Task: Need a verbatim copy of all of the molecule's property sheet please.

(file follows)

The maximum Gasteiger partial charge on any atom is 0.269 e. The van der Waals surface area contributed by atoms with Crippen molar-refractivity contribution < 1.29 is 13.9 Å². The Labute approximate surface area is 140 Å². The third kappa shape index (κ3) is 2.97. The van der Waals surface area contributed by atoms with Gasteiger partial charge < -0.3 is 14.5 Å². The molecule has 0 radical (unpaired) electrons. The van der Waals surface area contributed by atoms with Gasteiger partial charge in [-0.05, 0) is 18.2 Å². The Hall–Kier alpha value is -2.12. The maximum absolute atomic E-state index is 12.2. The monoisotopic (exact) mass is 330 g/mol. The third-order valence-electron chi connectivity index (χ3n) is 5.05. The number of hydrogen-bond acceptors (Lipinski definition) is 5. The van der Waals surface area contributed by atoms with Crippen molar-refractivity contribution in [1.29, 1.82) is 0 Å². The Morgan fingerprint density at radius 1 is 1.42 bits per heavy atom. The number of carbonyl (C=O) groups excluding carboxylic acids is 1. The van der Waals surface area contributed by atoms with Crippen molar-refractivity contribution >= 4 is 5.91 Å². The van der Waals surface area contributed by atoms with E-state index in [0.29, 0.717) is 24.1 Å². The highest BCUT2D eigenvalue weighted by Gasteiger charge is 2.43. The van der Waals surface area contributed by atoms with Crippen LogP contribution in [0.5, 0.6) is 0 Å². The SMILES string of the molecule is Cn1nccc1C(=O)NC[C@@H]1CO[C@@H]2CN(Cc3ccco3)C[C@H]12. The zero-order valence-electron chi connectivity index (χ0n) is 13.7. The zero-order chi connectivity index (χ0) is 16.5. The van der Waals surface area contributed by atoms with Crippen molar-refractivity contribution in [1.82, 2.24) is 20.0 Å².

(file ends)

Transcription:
The maximum Gasteiger partial charge on any atom is 0.269 e. The van der Waals surface area contributed by atoms with Crippen molar-refractivity contribution < 1.29 is 13.9 Å². The Labute approximate surface area is 140 Å². The third kappa shape index (κ3) is 2.97. The van der Waals surface area contributed by atoms with Gasteiger partial charge < -0.3 is 14.5 Å². The molecule has 0 radical (unpaired) electrons. The van der Waals surface area contributed by atoms with Gasteiger partial charge in [-0.05, 0) is 18.2 Å². The Hall–Kier alpha value is -2.12. The maximum absolute atomic E-state index is 12.2. The monoisotopic (exact) mass is 330 g/mol. The third-order valence-electron chi connectivity index (χ3n) is 5.05. The number of hydrogen-bond acceptors (Lipinski definition) is 5. The van der Waals surface area contributed by atoms with Crippen molar-refractivity contribution in [1.29, 1.82) is 0 Å². The Morgan fingerprint density at radius 1 is 1.42 bits per heavy atom. The number of carbonyl (C=O) groups excluding carboxylic acids is 1. The van der Waals surface area contributed by atoms with Crippen molar-refractivity contribution >= 4 is 5.91 Å². The van der Waals surface area contributed by atoms with E-state index in [0.29, 0.717) is 24.1 Å². The highest BCUT2D eigenvalue weighted by Gasteiger charge is 2.43. The van der Waals surface area contributed by atoms with Crippen LogP contribution in [0.5, 0.6) is 0 Å². The SMILES string of the molecule is Cn1nccc1C(=O)NC[C@@H]1CO[C@@H]2CN(Cc3ccco3)C[C@H]12. The zero-order valence-electron chi connectivity index (χ0n) is 13.7. The zero-order chi connectivity index (χ0) is 16.5. The van der Waals surface area contributed by atoms with Crippen molar-refractivity contribution in [1.82, 2.24) is 20.0 Å².